In the 1923 election there was a turnout of 23%. Fast forward to 1938 and this had increased to 75%. The Irish people embraced democracy as soon as they were given a chance to do so. de Valera loved the cut and thrust of electioneering and the “canvassing and ferrying (of) passengers on polling day”.
When de Valera created the role of President of Ireland, he was careful to ensure that the role had no executive powers and was independent from the political process. Again, people thought that De Valera might use this as a position for life and a way to continue ruling once he had stepped down as Taoiseach.
In one of his later letters, de Valera wrote that “if people begin to go outside the constitution in terms of political objectives, then we are moving towards the end of the rule of law in Ireland. And what rule do we have then? We shall be at the mercy of the man with a gun in his hand; and so much for the Irish history in democracy”. Indeed.
It is interesting that Dev tried and failed to abolish proportional representation in 1959. Traditionally this helps the smaller parties gain more traction in a democracy. Was he trying to ensure Fianna Fail kept their commanding position in the long term, thereby subverting democracy? Thankfully, the will of the Irish people ensured this did not happen.
Whilst I disagree with how Catholicism shaped parts of our constitution, many of which are causing us to ignore basic human rights of Irish citizens to this very day, it must be acknowledged that de Valera had to fight to reduce the role of religion in the new Irish state. The Pope criticised him at the time for not going far enough. The modern-day image of Dev as this dyed in the wool Catholic is not entirely accurate. During the 1943 Fianna Fail Ard Fheis, he said “I think it is just as absurd to have that type of protection as to have here, where 93% population are Catholics. An organisation for the protection of their interests”. He was clear in his desire for a pluralist state. From a 2017 perspective, I can say definitively that it is wrong that religion played such a large part in the founding of our constitution. However, as with any proper analysis, it is essential to understand the context. This does not justify the outcome but, by reading Ferriter’s book, it does permit us to become more objective about the social and political situation that the emerging Irish state was in.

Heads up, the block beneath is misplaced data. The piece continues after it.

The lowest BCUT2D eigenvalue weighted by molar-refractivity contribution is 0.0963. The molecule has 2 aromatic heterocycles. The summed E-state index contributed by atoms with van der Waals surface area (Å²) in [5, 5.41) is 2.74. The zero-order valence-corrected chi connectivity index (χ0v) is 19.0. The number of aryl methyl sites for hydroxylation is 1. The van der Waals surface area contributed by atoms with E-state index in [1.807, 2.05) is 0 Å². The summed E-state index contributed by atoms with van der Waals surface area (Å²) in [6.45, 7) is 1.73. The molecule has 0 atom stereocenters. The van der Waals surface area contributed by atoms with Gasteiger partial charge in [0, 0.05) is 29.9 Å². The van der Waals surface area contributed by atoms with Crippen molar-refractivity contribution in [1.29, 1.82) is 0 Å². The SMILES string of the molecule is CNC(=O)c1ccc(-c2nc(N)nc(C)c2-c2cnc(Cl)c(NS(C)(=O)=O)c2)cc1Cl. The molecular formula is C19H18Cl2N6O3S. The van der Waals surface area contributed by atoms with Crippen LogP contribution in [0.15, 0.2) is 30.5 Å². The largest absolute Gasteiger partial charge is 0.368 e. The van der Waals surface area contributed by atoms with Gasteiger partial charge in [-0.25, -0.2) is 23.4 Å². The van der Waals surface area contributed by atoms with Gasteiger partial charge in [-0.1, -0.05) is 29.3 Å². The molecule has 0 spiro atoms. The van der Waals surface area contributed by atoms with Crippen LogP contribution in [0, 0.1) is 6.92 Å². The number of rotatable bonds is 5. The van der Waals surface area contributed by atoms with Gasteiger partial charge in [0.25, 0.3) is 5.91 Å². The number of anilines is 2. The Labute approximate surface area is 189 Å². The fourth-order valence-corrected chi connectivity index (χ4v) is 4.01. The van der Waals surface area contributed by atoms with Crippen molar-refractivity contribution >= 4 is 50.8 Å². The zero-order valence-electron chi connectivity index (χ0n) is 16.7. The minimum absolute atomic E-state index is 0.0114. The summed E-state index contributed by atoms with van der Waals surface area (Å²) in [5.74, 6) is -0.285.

de Valera’s Ireland created that a state that was, and still is, hugely misogynistic. He failed to create an equal Ireland for women and this was wholly unacceptable. In 1936, Irish women were prohibited from working and our constitution did not give Irish women autonomy over their bodies either, denying them the most basic of human rights.
During the 1926 Senate race between Kathleen Clarke and Margaret Pearse, Dev famously said that “the party would not support two women”. An appallingly misogynistic statement. The 1935 act that outlawed contraception doomed Irish women into having large families, thereby putting many of their lives at risk during multiple strained childbirths. Even considering the epoch he was living in, these restrictions of the rights of Irish women were gross violations of half the population of the state.